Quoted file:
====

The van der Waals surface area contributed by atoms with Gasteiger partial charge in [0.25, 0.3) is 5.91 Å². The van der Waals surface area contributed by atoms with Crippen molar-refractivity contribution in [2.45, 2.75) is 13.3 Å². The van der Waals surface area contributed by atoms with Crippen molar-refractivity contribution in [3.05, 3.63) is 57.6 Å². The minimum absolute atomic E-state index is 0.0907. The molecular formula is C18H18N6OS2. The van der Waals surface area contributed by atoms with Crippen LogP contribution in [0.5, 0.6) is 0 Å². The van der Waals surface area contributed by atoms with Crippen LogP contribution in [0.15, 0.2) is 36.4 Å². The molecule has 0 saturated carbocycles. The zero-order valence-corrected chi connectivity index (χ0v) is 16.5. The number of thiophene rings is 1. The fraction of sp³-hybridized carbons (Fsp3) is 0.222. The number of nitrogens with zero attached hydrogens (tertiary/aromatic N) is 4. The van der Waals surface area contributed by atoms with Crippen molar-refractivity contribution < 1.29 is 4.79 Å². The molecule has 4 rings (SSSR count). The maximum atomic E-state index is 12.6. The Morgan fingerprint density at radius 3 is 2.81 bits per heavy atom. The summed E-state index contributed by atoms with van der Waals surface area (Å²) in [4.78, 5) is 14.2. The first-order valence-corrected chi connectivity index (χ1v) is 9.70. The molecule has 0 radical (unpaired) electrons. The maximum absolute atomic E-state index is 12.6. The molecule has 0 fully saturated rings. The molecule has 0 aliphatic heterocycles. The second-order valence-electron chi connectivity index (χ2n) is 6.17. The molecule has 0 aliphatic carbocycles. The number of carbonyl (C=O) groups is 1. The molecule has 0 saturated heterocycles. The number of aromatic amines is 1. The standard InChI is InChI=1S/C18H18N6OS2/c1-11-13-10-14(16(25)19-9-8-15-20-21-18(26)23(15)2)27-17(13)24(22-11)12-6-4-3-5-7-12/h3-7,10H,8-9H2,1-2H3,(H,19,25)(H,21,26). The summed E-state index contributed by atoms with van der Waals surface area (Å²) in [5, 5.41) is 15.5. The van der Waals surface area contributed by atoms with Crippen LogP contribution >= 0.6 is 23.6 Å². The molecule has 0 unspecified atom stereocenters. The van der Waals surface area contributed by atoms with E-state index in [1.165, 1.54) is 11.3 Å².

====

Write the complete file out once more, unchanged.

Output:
The van der Waals surface area contributed by atoms with Gasteiger partial charge in [0.25, 0.3) is 5.91 Å². The van der Waals surface area contributed by atoms with Crippen molar-refractivity contribution in [2.45, 2.75) is 13.3 Å². The van der Waals surface area contributed by atoms with Crippen molar-refractivity contribution in [3.05, 3.63) is 57.6 Å². The minimum absolute atomic E-state index is 0.0907. The molecular formula is C18H18N6OS2. The van der Waals surface area contributed by atoms with Crippen LogP contribution in [0.5, 0.6) is 0 Å². The van der Waals surface area contributed by atoms with Crippen LogP contribution in [0.15, 0.2) is 36.4 Å². The molecule has 0 saturated carbocycles. The zero-order valence-corrected chi connectivity index (χ0v) is 16.5. The number of thiophene rings is 1. The fraction of sp³-hybridized carbons (Fsp3) is 0.222. The number of nitrogens with zero attached hydrogens (tertiary/aromatic N) is 4. The van der Waals surface area contributed by atoms with Crippen molar-refractivity contribution < 1.29 is 4.79 Å². The molecule has 4 rings (SSSR count). The maximum atomic E-state index is 12.6. The Morgan fingerprint density at radius 3 is 2.81 bits per heavy atom. The summed E-state index contributed by atoms with van der Waals surface area (Å²) in [4.78, 5) is 14.2. The first-order valence-corrected chi connectivity index (χ1v) is 9.70. The molecule has 0 radical (unpaired) electrons. The maximum absolute atomic E-state index is 12.6. The molecule has 0 fully saturated rings. The molecule has 0 aliphatic heterocycles. The second-order valence-electron chi connectivity index (χ2n) is 6.17. The molecule has 0 aliphatic carbocycles. The number of carbonyl (C=O) groups is 1. The molecule has 0 saturated heterocycles. The number of aromatic amines is 1. The standard InChI is InChI=1S/C18H18N6OS2/c1-11-13-10-14(16(25)19-9-8-15-20-21-18(26)23(15)2)27-17(13)24(22-11)12-6-4-3-5-7-12/h3-7,10H,8-9H2,1-2H3,(H,19,25)(H,21,26). The summed E-state index contributed by atoms with van der Waals surface area (Å²) in [5, 5.41) is 15.5. The van der Waals surface area contributed by atoms with Crippen LogP contribution >= 0.6 is 23.6 Å². The molecule has 0 unspecified atom stereocenters. The van der Waals surface area contributed by atoms with E-state index in [1.165, 1.54) is 11.3 Å².